NEW YORK (Reuters) - New York City's financial perils have worsened because the governor is rejecting a bill that would have raised $1 billion by selling more taxi medallions, Mayor Michael Bloomberg said on Thursday.
"We have $5 billion deficits we're trying to close, and $1 billion would make a very big difference in terms of how we meet our obligations to balance the budget," the mayor told reporters.
Though the current $66 billion budget is balanced, New York City faces a string of future deficits, with next year's estimated at $2 billion, and the 2018 gap at $3.8 billion.
Governor Andrew Cuomo late Wednesday told reporters he would veto the taxi bill the Assembly plans to send him on Friday, partly because it failed to resolve differences over how many new medallion cabs should be specially equipped so that they can easily be used by disabled people.
"I believe it should be 100 percent of the new medallions," Cuomo said, according to a video of the news conference posted on the web site: http://www.capitaltonight.com/2011/12/cuomos-full-presser/.
Bloomberg has argued that it would be hazardous for people in wheelchairs to attempt to hail cabs from street corners, saying other options should be used.
The mayor also has blasted taxi drivers for focusing almost entirely on Manhattan and often being reluctant to take passengers to Harlem and the outer boroughs of Staten Island, Brooklyn, Queens and the Bronx.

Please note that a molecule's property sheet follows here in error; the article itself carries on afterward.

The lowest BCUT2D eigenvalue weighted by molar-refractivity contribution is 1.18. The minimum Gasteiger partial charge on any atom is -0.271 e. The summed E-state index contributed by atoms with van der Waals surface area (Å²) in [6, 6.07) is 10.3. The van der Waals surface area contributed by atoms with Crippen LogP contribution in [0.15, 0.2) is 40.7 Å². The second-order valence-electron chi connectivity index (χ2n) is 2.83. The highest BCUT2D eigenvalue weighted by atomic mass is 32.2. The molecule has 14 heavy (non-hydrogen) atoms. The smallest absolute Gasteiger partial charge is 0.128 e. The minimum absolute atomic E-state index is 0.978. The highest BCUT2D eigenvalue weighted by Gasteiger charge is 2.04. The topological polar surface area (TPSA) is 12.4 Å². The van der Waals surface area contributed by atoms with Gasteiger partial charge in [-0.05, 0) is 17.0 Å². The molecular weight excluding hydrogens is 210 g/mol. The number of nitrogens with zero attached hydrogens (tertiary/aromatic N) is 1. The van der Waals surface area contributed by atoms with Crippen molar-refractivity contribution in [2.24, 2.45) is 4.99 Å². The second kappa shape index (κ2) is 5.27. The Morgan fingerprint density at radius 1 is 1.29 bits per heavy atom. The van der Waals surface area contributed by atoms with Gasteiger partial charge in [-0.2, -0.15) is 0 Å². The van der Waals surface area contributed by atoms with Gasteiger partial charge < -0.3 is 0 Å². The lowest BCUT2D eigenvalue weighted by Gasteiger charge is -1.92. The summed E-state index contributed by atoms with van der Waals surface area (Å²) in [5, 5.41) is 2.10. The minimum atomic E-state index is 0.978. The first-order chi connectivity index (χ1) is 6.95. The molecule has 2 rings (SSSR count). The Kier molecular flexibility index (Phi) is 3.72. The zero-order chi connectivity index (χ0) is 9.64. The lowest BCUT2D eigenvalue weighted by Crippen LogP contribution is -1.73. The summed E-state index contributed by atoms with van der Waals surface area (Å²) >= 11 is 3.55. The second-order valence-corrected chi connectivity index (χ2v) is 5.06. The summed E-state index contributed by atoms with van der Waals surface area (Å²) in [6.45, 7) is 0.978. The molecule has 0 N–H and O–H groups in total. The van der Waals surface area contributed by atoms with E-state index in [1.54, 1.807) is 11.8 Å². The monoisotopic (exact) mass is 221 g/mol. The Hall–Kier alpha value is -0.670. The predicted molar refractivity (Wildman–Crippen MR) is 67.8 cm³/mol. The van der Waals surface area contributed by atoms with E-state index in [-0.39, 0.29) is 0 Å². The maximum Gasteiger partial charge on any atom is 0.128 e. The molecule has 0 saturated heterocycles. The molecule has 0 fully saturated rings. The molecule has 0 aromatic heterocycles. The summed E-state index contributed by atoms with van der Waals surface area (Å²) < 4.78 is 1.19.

"It's been a disgrace and we have to do something about that," Bloomberg said. The new medallions would be concentrated outside of Manhattan.
The list of unresolved issues includes whether livery cars, whose trips passengers book ahead of time, should be able to freely pick up riders at the airports, and how many of them should be able to handle wheelchairs, Cuomo said.
"There's a myriad of issues and they are all significant," Cuomo said. "They are not resolved," he said.
Though the legislature just met in a brief special session to approve a tax reform measure, lawmakers are not due to return until next year.
Cuomo said the taxi bill could be revisited in January or February. "At this point, that's probably the most likely scenario," he said.
(Reporting by Joan Gralla, Editing by Chizu Nomiyama)